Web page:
“I consider this law somewhat of a narrow issue and it’s very easy to comply with,” McCreary said. Most of McCreary’s clients have altered their privacy policies to say they’re not going to honor DNT requests, he said. “It doesn’t surprise me. You see that often from businesses when they don’t really know what to make of the new laws and what it could mean in the future.”
Halpert helped draft the law, representing privacy and security coalitions that included 21 major tech and media companies, he said. “The reason why we accepted that language was that one can comply with it by saying that third parties may collect information from our website,” Halpert said. “That is a disclosure that is prudent to make today anyway, given the class action [lawsuit] activity over third-party tracking.” But companies still “need guidance as to how to comply with” AB 370, Halpert added.
Much of that guidance will fall to the California attorney general’s office, lawyers said. In early December, the office held meetings to discuss questions about third-party disclosures, said Vedder Price lawyer Bruce Radke, who chairs the firm’s Records Management, eDiscovery and Data Privacy Group. “We’ve been told some best practices are going to come out in January of ,” Radke said. Halpert confirmed the late January timeline. California has been at the forefront of Internet privacy legislation in several areas, lawyers said. The state’s data breach notification laws, in effect since 2003, also were to expand Wednesday to include more types of information under the definition of “personal information,” Radke said. And in August, the Legislature passed a bill — signed into law in September — that limits what types of advertisements can be shown to minors online and mandating an “eraser button” for children who post content online (WID Aug 15 p3). The law takes effect in 2015. To help provide guidance on these and other privacy laws, the office launched a Privacy Enforcement and Protection Unit in 2012 within its eCrime division (http://oag.ca.gov/privacy).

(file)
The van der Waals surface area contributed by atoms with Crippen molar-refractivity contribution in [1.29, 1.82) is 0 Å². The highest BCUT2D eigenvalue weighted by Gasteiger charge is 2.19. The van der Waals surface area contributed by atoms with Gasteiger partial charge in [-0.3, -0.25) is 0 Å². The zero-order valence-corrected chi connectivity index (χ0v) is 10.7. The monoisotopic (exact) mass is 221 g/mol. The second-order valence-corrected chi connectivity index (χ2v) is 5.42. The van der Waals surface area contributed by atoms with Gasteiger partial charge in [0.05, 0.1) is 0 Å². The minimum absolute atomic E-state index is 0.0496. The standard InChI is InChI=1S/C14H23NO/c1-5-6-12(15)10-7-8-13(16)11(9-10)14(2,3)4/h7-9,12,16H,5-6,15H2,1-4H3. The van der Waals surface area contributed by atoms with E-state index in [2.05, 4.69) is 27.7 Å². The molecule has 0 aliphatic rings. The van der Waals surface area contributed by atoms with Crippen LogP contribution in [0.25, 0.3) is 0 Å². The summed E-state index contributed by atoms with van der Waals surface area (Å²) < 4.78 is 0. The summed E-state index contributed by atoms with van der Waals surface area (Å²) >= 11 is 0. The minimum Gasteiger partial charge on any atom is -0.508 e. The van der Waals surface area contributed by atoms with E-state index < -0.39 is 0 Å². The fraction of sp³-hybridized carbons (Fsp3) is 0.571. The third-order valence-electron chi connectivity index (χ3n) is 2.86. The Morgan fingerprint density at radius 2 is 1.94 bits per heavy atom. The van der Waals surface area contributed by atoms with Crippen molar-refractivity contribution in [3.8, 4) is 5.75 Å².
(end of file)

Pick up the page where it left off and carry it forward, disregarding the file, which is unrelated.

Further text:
As state officials and lawyers hash out the details, “the real concern is for those smaller web- sites not aware or unclear about the new requirements,” said Carl Szabo, policy counsel for e- commerce trade association NetChoice. He said the law leaves small businesses vulnerable to fines that they might not even be aware of. McCreary said even websites that are aware of the changes are concerned that it could hurt business. “From my clients’ perspective, it is not very pro- business,” he said. “It’s very valuable to see where someone came from or if they didn’t have a sale, where they then went” on the Web. The law could have an effect on a company’s ability to gather that information, McCreary said. — Cory Bennett (firstname.lastname@example.org)
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